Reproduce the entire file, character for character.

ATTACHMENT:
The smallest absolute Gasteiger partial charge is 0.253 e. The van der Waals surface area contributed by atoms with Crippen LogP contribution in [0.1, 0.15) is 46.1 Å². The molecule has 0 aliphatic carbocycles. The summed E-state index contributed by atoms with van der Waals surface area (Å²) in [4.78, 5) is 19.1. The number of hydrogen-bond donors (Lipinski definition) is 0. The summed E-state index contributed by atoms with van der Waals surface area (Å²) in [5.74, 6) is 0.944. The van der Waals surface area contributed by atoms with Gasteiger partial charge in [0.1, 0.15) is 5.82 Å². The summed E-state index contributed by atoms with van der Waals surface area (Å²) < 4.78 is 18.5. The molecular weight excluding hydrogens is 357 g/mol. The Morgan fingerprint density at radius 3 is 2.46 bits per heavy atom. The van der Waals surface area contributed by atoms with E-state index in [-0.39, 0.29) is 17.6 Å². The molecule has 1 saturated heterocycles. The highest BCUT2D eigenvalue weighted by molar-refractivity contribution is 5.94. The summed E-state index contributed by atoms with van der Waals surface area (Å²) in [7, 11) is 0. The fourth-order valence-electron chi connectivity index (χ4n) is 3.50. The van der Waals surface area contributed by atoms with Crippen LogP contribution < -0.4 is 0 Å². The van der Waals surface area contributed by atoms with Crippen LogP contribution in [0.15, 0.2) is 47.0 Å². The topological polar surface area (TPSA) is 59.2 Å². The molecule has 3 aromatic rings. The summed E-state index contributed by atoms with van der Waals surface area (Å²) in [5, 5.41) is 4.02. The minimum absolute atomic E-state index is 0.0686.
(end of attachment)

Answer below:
The smallest absolute Gasteiger partial charge is 0.253 e. The van der Waals surface area contributed by atoms with Crippen LogP contribution in [0.1, 0.15) is 46.1 Å². The molecule has 0 aliphatic carbocycles. The summed E-state index contributed by atoms with van der Waals surface area (Å²) in [4.78, 5) is 19.1. The number of hydrogen-bond donors (Lipinski definition) is 0. The summed E-state index contributed by atoms with van der Waals surface area (Å²) in [5.74, 6) is 0.944. The van der Waals surface area contributed by atoms with Gasteiger partial charge in [0.1, 0.15) is 5.82 Å². The summed E-state index contributed by atoms with van der Waals surface area (Å²) < 4.78 is 18.5. The molecular weight excluding hydrogens is 357 g/mol. The Morgan fingerprint density at radius 3 is 2.46 bits per heavy atom. The van der Waals surface area contributed by atoms with E-state index in [-0.39, 0.29) is 17.6 Å². The molecule has 1 saturated heterocycles. The highest BCUT2D eigenvalue weighted by molar-refractivity contribution is 5.94. The summed E-state index contributed by atoms with van der Waals surface area (Å²) in [7, 11) is 0. The fourth-order valence-electron chi connectivity index (χ4n) is 3.50. The van der Waals surface area contributed by atoms with Crippen LogP contribution < -0.4 is 0 Å². The van der Waals surface area contributed by atoms with Crippen LogP contribution in [0.15, 0.2) is 47.0 Å². The topological polar surface area (TPSA) is 59.2 Å². The molecule has 3 aromatic rings. The summed E-state index contributed by atoms with van der Waals surface area (Å²) in [5, 5.41) is 4.02. The minimum absolute atomic E-state index is 0.0686.